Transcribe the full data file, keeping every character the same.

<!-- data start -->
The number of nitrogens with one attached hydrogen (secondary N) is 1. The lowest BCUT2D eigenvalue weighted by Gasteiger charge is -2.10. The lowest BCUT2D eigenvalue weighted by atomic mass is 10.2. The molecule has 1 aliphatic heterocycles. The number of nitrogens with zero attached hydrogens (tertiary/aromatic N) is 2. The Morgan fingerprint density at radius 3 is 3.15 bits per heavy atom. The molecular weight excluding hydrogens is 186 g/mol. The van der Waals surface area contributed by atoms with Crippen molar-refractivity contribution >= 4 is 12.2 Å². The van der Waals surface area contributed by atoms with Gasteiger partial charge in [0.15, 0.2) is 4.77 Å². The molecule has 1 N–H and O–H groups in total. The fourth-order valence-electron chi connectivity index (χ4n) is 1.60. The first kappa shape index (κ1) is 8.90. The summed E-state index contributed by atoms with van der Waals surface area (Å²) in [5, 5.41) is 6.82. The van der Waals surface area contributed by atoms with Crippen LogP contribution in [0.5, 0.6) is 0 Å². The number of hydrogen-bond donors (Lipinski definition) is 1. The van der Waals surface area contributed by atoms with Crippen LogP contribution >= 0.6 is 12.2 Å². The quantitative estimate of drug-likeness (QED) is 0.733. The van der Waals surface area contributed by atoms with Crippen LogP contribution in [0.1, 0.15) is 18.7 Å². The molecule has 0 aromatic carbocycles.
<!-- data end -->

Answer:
The number of nitrogens with one attached hydrogen (secondary N) is 1. The lowest BCUT2D eigenvalue weighted by Gasteiger charge is -2.10. The lowest BCUT2D eigenvalue weighted by atomic mass is 10.2. The molecule has 1 aliphatic heterocycles. The number of nitrogens with zero attached hydrogens (tertiary/aromatic N) is 2. The Morgan fingerprint density at radius 3 is 3.15 bits per heavy atom. The molecular weight excluding hydrogens is 186 g/mol. The van der Waals surface area contributed by atoms with Crippen molar-refractivity contribution >= 4 is 12.2 Å². The van der Waals surface area contributed by atoms with Gasteiger partial charge in [0.15, 0.2) is 4.77 Å². The molecule has 1 N–H and O–H groups in total. The fourth-order valence-electron chi connectivity index (χ4n) is 1.60. The first kappa shape index (κ1) is 8.90. The summed E-state index contributed by atoms with van der Waals surface area (Å²) in [5, 5.41) is 6.82. The van der Waals surface area contributed by atoms with Crippen LogP contribution in [0.5, 0.6) is 0 Å². The number of hydrogen-bond donors (Lipinski definition) is 1. The van der Waals surface area contributed by atoms with Crippen LogP contribution >= 0.6 is 12.2 Å². The quantitative estimate of drug-likeness (QED) is 0.733. The van der Waals surface area contributed by atoms with Crippen LogP contribution in [0.1, 0.15) is 18.7 Å². The molecule has 0 aromatic carbocycles.